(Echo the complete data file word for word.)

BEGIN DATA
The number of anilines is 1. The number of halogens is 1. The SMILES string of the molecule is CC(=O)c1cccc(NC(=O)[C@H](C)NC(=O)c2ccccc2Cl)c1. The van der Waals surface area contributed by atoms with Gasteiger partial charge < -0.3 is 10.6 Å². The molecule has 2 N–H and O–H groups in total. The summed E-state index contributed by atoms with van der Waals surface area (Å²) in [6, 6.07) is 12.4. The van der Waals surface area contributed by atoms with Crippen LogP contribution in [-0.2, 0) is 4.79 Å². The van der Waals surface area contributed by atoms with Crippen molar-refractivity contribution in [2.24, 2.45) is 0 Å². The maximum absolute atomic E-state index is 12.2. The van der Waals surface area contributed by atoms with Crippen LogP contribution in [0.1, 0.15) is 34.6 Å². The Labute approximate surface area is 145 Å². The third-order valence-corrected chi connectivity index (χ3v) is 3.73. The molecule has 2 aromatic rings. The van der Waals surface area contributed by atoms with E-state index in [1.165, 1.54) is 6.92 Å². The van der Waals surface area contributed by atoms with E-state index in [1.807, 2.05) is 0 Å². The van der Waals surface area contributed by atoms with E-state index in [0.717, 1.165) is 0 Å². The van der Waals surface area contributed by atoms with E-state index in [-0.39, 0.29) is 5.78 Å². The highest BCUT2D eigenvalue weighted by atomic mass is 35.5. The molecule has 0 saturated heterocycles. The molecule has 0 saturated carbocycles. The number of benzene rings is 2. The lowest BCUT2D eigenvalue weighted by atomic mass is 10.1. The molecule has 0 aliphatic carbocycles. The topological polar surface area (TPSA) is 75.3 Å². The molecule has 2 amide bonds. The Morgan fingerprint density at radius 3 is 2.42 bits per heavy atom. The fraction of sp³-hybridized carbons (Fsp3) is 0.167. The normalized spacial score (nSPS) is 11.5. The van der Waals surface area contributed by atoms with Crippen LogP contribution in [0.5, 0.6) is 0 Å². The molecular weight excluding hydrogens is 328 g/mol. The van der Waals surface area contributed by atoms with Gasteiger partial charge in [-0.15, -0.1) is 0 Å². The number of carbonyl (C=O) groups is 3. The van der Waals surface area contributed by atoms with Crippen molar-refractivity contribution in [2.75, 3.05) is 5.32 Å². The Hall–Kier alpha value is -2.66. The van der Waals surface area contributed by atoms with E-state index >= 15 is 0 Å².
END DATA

The number of anilines is 1. The number of halogens is 1. The SMILES string of the molecule is CC(=O)c1cccc(NC(=O)[C@H](C)NC(=O)c2ccccc2Cl)c1. The van der Waals surface area contributed by atoms with Gasteiger partial charge < -0.3 is 10.6 Å². The molecule has 2 N–H and O–H groups in total. The summed E-state index contributed by atoms with van der Waals surface area (Å²) in [6, 6.07) is 12.4. The van der Waals surface area contributed by atoms with Crippen LogP contribution in [-0.2, 0) is 4.79 Å². The van der Waals surface area contributed by atoms with Crippen molar-refractivity contribution in [2.24, 2.45) is 0 Å². The maximum absolute atomic E-state index is 12.2. The van der Waals surface area contributed by atoms with Crippen LogP contribution in [0.1, 0.15) is 34.6 Å². The Labute approximate surface area is 145 Å². The third-order valence-corrected chi connectivity index (χ3v) is 3.73. The molecule has 2 aromatic rings. The van der Waals surface area contributed by atoms with E-state index in [1.165, 1.54) is 6.92 Å². The van der Waals surface area contributed by atoms with E-state index in [1.807, 2.05) is 0 Å². The van der Waals surface area contributed by atoms with E-state index in [0.717, 1.165) is 0 Å². The van der Waals surface area contributed by atoms with E-state index in [-0.39, 0.29) is 5.78 Å². The highest BCUT2D eigenvalue weighted by atomic mass is 35.5. The molecule has 0 saturated heterocycles. The molecule has 0 saturated carbocycles. The number of benzene rings is 2. The lowest BCUT2D eigenvalue weighted by atomic mass is 10.1. The molecule has 0 aliphatic carbocycles. The topological polar surface area (TPSA) is 75.3 Å². The molecule has 2 amide bonds. The Morgan fingerprint density at radius 3 is 2.42 bits per heavy atom. The fraction of sp³-hybridized carbons (Fsp3) is 0.167. The normalized spacial score (nSPS) is 11.5. The van der Waals surface area contributed by atoms with Crippen LogP contribution in [0.5, 0.6) is 0 Å². The molecular weight excluding hydrogens is 328 g/mol. The van der Waals surface area contributed by atoms with Gasteiger partial charge in [-0.15, -0.1) is 0 Å². The number of carbonyl (C=O) groups is 3. The van der Waals surface area contributed by atoms with Crippen molar-refractivity contribution in [2.75, 3.05) is 5.32 Å². The Hall–Kier alpha value is -2.66. The van der Waals surface area contributed by atoms with E-state index >= 15 is 0 Å².